IRL Coast Fishing Forecast, January 2016
As we ring in the New Year, it is once again time to reflect back on the events and accomplishments of 2015, and to count our many blessings. We are truly blessed to live in Central Florida where angling and spending time on the water are year round endeavors. I am also thankful for another great year of fishing with my clients and friends on the esteemed waters of the Indian River Lagoon estuary. Thank you all for a year filled with adventure on the water, and many great memories.
In preparation for this forecast, I first reviewed last year fishing photos, and I was taken back by the number of quality fish caught and the enjoyment expressed on the faces of the victorious anglers. My good friend and mentor Captain Rodney Smith always suggest I begin with the end in mind, and the end in this case is conserving and protecting the resource we all love and cherish, the Indian River Lagoon system.
This report is not only an expression of my thoughts and experience, but also those of many within my circle of influence, and together we can make the difference in promoting the use, and not the abuse of resources we love and respect.
Before I get started with January’s outlook, I’d like to provide a short recap of last week’s fishing. First, the American shad have arrived with reports of shad being caught. The crappie bite was also very good on Lake Monroe this past week with a number of reported limits being taken. On the down side, water conditions on the Indian River Lagoon system which are typically clear this time of year are very poor with dirty water experienced on all three lagoons. The culprit seems to be a combination of warm weather and alga blooms. These conditions have made sight fishing very challenging. There was also a fish kill in the Atlantic from Daytona to Sebastian with mostly bait fish affected. Authorities have not yet determined the cause, but my feeling are it can be attributed to alga bloom as well.
January Fishing Outlook
Winter on the east central coast of Florida cannot be defined by any specific dates, but rather by the temperature differences generated by passing cold fronts as they swing south across the state. These variations are subject to change from year to year, and they are impossible to predict. On the average, daytime temperatures usually range from the 50’s in the morning to around the 70’s by afternoon. Likewise, water temperatures average in the upper 60’s, but they can drop as low as the 50’s during extended cold periods. On warm sunny days, water temperatures can increase as much as ten degrees on the shallow flats and sandbars. All of these factors greatly affect the species targeted and the methods used.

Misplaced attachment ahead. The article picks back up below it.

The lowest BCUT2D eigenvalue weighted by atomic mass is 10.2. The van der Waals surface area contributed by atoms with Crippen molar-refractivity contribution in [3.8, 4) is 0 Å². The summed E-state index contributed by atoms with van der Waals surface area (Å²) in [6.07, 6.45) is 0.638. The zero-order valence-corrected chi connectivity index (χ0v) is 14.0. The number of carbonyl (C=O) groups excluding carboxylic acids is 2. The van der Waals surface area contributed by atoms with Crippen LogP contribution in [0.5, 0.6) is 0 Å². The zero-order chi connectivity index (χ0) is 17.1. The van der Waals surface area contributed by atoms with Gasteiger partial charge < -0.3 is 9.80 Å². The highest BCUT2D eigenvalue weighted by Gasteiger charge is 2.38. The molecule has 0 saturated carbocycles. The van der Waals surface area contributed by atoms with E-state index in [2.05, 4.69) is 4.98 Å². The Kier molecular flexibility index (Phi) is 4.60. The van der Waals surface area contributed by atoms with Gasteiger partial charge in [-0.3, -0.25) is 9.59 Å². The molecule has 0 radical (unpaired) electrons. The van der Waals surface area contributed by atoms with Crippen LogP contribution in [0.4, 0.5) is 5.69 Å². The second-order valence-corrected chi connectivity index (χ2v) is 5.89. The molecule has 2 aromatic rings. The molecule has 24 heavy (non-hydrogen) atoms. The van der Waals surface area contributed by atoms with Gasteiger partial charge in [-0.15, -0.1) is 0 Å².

Inlet fishing can be good in January weather permitting, with Sebastian and Ponce De Leon Inlets proving to be the most productive. There are still some reports of flounder moving through the inlets, but the bite has slowed considerably. On the inside at Sebastian Inlet, look for good numbers of pompano, ladyfish, and jacks to be located on the flats both north and south of the inlet cut and in the area of the monument. Also, January is the month when the breeder size redfish move in and feed in the mouth of the inlets during the last part of the falling tide. As the tidal currents slow down, the large redfish push up to the surface chasing baitfish. These monsters are brood stock, so please handle and release them with care.
Along the beaches, pompano will remain the staple for the majority of surf anglers, with a mixed bag of whiting, slot size black drum, Spanish mackerel, and bluefish added in. Try fishing with sand fleas (mole crabs) if you can catch them, cut fresh clams, or freshly peeled live shrimp.
Near-shore, January is the month when the tripletails become consistent on the Port Canaveral buoy line, and their numbers will increase as the month progresses. The other hot item near-shore is king mackerel holding along the 70 to 90 foot reefs of North Pelican and 8A. Also, bottom fishing on deep structure should remain consistent as long as the weather holds. Look for snapper, cobia and sea bass in depths of 80 to 140 feet, and grouper and amberjack along the 22-fathom ridge and deeper.
On the flats during the winter, redfish and sea trout will seek the warmest water they can find. Start out working the deeper edges of the flats in the morning and then move into the warmer wind protected flats around mid-day to late afternoon. An early morning start is not necessary this time of year if the weather is cold. Additionally, both redfish and sea trout love to warm themselves in the shallow water sand pockets “potholes” within the grassy flats. On colder days, focus your attention on the deeper holes using a very slow presentation. When targeting redfish and trout in these deeper holes, I prefer using shrimp imitation baits like DOA Shrimp in the clear or nightglow colors fished extremely slowly. Other species encountered in January are black drum,
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